Wayne Messam, probably the least known of the 26 Democrats who have visited Iowa in pursuit of the party’s 2020 presidential nomination, has dropped out of the race. Messam, the mayor of Miramar, Florida, announced he was running in March.
“Although the campaign goal of becoming President was not realized at this moment, I could not be more thankful for the many supporters including my family, friends and so many Americans I have had the awesome opportunity to meet on the campaign trail all over this nation,” Messam wrote in a post on Medium on Wednesday. “We have impacted this 2020 campaign in significant ways by challenging the status quo and not waiting our turn to make difference and to spark change.”
It’s unlikely Messam had any discernible impact on the 2020 campaign, and certain he did not have a significant one.
During the eight months of his candidacy, Messam didn’t qualify for any of the candidate debates. He was seldom included in lists of candidates in stories on the 2020 campaign. His fundraising was negligible, according to FEC filings. Messam’s campaign activies were almost entirely limited to Florida, and his fellow candidates never mentioned him.
Messam’s greatest moment of national attention came in September, when Buzzfeed profiled his presidential campaign, which it reported “appears to be in near-total disarray.”
[Internal campaign] documents as well as staffers, some of whom spoke on the condition of anonymity to protect future employment prospects, depicted a no-hope campaign that nonetheless was embroiled in bitter disputes over money and control — a ‘D-list version of The Sopranos,’ in one description. In particular, staff members claim that Wayne and his wife, Angela Messam, have refused to pay them for their work… In some instances, staffers were told by the Messams that the couple believed them to be “volunteering” for the campaign, despite emails from senior staff to the Messams telling them about start dates for employees, and what staff members say were verbal agreements and offer letters from the campaign for their positions.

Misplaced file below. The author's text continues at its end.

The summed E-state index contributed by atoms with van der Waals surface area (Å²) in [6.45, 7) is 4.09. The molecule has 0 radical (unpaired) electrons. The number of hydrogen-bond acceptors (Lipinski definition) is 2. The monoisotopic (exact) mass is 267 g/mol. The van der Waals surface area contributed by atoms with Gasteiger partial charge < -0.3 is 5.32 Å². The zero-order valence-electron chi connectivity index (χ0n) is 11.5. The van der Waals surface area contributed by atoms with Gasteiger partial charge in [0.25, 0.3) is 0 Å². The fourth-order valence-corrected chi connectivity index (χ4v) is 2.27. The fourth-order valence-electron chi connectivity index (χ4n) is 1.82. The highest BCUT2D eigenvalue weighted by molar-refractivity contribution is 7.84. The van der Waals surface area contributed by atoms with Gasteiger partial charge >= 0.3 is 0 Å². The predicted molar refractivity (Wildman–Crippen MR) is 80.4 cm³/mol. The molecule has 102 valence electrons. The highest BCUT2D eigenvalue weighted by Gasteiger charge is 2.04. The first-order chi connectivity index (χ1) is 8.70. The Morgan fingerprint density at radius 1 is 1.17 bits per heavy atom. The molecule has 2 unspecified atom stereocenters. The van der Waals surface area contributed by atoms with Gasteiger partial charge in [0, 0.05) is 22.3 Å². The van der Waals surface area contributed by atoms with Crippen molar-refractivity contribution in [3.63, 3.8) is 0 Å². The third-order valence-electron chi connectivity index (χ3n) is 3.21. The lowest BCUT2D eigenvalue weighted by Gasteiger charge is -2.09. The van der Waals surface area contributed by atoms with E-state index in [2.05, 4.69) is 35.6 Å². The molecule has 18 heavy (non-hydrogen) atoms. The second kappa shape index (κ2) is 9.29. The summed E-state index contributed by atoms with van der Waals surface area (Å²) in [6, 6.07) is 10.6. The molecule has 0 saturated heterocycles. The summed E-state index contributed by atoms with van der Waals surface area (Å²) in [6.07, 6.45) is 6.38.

The campaign told Buzzfeed those problems were the fault of a contractor it had relied on for human resource services.
Messam did make one trip to Iowa. In May, he held a campaign event at Fox Brewing Co. in West Des Moines. He told the audience he was motivated to run for president because of the “dysfunction” in Washington D.C., and that being an outsider to national politics was actually an advantage.
“What does Washington experience have to do with meeting the needs of the American people?” Messam said at the event. “Because the mayors are closest to the American people. We don’t have the luxury to run away from our constituents in the grocery store. Whether we get enough support from the federal government, I have to make sure all the water is clean. I have to make sure our streets are clean.”
If that sounds familiar, it’s because it is very similar to Mayor Pete Buttigieg’s explanation of how being the mayor of a minor city prepares someone to be president of the United States.
Like Buttigieg, Messam is in his second term as mayor, and like Buttigieg, he was reelected easily. Miramar, it should be noted, has a population of more than 140,000, while Buttigieg’s South Bend, Indiana, only has approximately 102,000 residents.
In his Medium post, Messam said he intends to remain mayor of Miramar.
“I will continue to be engaged during this 2020 cycle to ensure that we defeat Donald Trump,” Messam wrote. “My state of Florida will be ground zero and I intend to be a factor to mobilize our state for the Democratic Party Nominee. The stakes are too high and the American people cannot afford four more years of tyranny and disrespect of our Constitution.”
With Messam’s departure from the race, the number of Democrats seeking the nomination drops to 17.